A three-judge panel of the Ninth
Circuit Court of Appeals in San Francisco on Monday heard arguments
in three cases challenging state bans on gay marriage.
Plaintiffs challenging Nevada's ban are
looking to overturn a lower court's 2012 ruling upholding the state's
ban. Idaho Governor Butch Otter, a Republican, is seeking to reverse
a federal judge's ruling striking down Idaho's ban.
And while lawmakers in Hawaii last year
legalized marriage for gay couples, lawyers representing the
Christian conservative Hawaii Family Forum asked the court to keep
their case alive in hopes of reaching the Supreme Court.
Monte Stewart of the Coalition for the
Protection of Marriage defended bans in Idaho and Nevada.
Stewart's argument that allowing gay
couples access to marriage would weaken fathers' “commitment to
abide by the child's bonding norm” was questioned by Judge Marsha
“Has that happened in Massachusetts?”
she asked, a reference to the nation's first marriage equality state.
“My understanding is no.”
“What strikes me is that the train
has left the station,” she added.
Stewart stated that Idaho had learned a
“hard lesson” in allowing no fault divorce that it does not wish
“Because Idaho injured the marriage
institution once, no one should suggest that it thereby forfeit its
right to say 'no' to what it sees as another injury,” Stewart
“Well except for the difference being
that in regard to no fault divorce you weren't using another group as
a scapegoat for a message,” Berzon countered. “Including the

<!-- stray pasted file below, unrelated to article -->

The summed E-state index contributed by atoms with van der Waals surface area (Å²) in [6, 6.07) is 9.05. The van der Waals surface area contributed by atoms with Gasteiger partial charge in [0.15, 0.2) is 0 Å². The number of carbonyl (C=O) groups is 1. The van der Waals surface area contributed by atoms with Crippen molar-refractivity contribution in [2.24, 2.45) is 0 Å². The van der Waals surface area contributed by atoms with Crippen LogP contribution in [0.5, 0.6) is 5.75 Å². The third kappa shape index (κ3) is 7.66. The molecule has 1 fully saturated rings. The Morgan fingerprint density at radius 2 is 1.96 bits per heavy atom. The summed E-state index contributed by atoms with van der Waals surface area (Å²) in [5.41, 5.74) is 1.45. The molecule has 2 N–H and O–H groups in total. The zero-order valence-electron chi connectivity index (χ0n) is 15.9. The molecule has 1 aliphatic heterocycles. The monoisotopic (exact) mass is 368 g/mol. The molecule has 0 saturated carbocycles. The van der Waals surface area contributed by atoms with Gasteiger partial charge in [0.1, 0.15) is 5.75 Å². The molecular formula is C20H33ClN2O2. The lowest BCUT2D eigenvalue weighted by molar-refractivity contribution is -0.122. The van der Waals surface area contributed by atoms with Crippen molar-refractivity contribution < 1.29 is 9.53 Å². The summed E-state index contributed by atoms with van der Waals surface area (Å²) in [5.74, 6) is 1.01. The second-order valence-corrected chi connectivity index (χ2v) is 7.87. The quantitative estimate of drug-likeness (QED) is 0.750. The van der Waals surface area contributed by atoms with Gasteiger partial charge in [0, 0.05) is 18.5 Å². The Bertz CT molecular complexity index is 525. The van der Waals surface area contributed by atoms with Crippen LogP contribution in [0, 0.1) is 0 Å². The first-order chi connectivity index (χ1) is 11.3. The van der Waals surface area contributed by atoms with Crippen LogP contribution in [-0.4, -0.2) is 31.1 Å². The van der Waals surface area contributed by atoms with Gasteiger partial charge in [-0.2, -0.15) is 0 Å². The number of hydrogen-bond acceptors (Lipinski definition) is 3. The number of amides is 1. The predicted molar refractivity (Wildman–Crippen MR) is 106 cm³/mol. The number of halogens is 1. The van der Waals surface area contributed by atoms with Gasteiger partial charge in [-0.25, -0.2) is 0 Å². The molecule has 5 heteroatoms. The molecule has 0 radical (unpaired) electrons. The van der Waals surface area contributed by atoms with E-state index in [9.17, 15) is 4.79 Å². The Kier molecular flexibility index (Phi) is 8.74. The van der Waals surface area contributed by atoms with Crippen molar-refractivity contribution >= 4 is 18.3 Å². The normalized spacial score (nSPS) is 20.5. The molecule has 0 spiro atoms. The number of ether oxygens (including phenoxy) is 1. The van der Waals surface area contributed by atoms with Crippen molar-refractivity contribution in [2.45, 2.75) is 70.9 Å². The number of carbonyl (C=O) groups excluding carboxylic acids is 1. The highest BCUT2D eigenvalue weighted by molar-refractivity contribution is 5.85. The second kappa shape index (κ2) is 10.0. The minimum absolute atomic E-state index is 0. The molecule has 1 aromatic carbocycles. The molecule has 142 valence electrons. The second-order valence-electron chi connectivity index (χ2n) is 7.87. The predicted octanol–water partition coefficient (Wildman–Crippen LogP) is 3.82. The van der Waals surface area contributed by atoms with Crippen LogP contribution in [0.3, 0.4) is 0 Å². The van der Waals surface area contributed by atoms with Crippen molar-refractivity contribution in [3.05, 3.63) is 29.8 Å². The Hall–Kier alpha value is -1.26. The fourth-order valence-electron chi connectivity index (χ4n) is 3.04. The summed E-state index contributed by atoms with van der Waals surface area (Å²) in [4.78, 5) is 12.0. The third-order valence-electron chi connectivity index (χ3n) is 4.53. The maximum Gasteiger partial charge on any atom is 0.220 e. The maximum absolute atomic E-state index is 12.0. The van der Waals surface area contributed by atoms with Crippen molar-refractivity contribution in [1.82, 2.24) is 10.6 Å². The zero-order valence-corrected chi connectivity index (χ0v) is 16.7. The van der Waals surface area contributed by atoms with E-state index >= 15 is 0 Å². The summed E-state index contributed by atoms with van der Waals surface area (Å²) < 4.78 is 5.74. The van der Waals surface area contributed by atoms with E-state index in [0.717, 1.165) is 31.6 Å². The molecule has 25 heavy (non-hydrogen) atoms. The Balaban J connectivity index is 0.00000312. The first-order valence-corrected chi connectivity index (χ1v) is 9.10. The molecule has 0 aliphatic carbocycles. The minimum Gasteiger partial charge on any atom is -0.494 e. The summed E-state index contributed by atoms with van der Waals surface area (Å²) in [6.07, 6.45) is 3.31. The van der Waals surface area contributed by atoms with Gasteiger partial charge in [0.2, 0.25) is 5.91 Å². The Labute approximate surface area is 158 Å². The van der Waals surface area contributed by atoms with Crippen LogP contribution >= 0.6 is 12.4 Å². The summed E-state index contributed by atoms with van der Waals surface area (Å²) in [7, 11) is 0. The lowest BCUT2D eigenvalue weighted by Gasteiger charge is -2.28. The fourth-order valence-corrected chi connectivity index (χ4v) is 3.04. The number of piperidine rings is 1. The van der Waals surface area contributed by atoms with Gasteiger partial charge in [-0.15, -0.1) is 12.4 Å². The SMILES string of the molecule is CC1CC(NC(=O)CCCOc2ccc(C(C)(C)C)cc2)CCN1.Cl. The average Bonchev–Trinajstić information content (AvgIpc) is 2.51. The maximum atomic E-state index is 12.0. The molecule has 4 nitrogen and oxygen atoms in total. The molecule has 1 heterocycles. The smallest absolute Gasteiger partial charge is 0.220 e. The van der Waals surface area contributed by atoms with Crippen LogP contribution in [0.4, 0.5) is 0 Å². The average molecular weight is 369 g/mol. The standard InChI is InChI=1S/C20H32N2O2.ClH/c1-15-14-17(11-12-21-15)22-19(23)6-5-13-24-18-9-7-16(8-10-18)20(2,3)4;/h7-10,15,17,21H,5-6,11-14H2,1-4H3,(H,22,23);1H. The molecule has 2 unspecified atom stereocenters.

children of those marriages who are being harmed. Who have two
parents who would be potentially in a stable relationship and would
potentially have the financial and other benefits of marriage. And
essentially your thesis is to deny those children, leave aside the
parents for the moment, those benefits in order to send some vague
messages to other people.”
It was familiar ground for the court,
which in 2012 narrowly declared California's gay marriage ban,
Proposition 8, invalid.
But the legal landscape has shifted
dramatically in the last two years. State and federal court judges
have struck down bans in more than a dozen states since the Supreme
Court last year decided the federal government must recognize the
legal marriages of gay couples.
University of California, Irvine law
professor Douglas NeJaime told the AP that “this [Ninth Circuit]
panel seemed very skeptical of the arguments in favor of the bans.”
The court's actions are most pressing
Earlier this year, Nevada Governor
Brian Sandoval, a Republican, withdrew the state's defense in the
case less than a month after the court ruled it discriminatory to
reject a person from a jury pool based on sexual orientation
Tara Borelli, a Lambda Legal attorney
representing the Nevada plaintiffs, stated that Stewart's Coalition
for the Protection of Marriage does not have standing to request
review from the Supreme Court, in the event plaintiffs prevail in the